To seek greater security for ICA GreenRise and increase access to historic resources, a team of ICA staff, consultants and contractors are making the case to place the ICA GreenRise on the National Historic Landmark (NHLs) registry.
NHLs are nationally significant historic places that possess exceptional value or quality in illustrating or interpreting the heritage of the United States. Taking the perspective of a recent Archives sojourner, “this building is part and parcel to the social justice work we’re doing [and have historically done].” It is through the lens of our historical social justice engagement that the ICA is petitioning the Secretary of the Interior to designate the ICA GreenRise as a National Historic Landmark.
If granted NHL status, the ICA GreenRise would then be eligible to apply for National Treasure status. National Treasures are NHLs that are found to be endangered irreplaceable buildings, landscapes, and communities. The ICA GreenRise, built in 1921, is already a Chicago Landmark and is seeking to restore the building to its original condition through Historic and New Market Tax Credits.
Restoration will involve rehabilitating the main entrance, stairwell, elevator lobbies, and executive suites, and some of the infrastructure by combining original systems with innovative green technology. The building also has some deferred maintenance that would benefit from the preservation efforts of National Treasures status.
The historic social justice work that stemmed from the building is also linked to its future sustainability. Currently ICA GreenRise is in the process of embedding itself as a community sustainability ‘hub’ in the Northside of Chicago. The hub concept was created through the CSLN, and attempts to create decentralized spaces across the city for people to come learn skills and tools around sustainability.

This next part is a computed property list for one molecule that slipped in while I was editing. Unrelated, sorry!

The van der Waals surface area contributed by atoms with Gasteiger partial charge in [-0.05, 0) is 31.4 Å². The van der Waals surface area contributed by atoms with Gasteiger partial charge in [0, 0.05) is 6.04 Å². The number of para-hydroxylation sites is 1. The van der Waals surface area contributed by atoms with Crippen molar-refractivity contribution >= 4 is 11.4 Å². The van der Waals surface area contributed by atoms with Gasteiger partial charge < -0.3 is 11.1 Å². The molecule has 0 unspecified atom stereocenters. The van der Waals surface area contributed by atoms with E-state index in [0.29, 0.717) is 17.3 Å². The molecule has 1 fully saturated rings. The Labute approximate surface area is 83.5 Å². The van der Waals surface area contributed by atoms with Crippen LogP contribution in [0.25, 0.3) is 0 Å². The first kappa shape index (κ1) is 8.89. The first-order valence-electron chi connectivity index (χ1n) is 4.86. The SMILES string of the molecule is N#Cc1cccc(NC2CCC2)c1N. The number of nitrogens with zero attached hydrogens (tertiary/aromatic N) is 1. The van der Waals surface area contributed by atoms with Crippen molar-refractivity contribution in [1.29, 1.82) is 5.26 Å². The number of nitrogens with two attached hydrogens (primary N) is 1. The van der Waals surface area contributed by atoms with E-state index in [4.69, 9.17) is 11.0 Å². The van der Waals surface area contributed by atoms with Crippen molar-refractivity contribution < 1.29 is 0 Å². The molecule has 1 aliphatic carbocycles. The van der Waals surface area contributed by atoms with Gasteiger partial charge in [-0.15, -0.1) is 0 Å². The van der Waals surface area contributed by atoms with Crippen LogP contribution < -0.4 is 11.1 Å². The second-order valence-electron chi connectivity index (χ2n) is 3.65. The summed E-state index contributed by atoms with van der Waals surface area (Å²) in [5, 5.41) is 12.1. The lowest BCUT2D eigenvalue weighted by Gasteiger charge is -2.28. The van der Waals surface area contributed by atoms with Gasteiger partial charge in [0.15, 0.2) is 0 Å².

ICA GreenRise is excited to announce the addition of Stone Soup, a housing cooperative with a mission around social justice and action, to our 5th floor. To welcome Stone Soup to the building programming staff organized a hub day around intentional communities. Four different intentional communities, including ICA GreenRise and Public Allies, Stone Soup, Benton House and Jesus People USA came together to learn from one another about the various forms of intentional community life. After a potluck meal, there was a lively World Café that centered around questions each of the communities were currently experiencing along with a bicycle maintenance and orgamizing (organizing through origami) workshops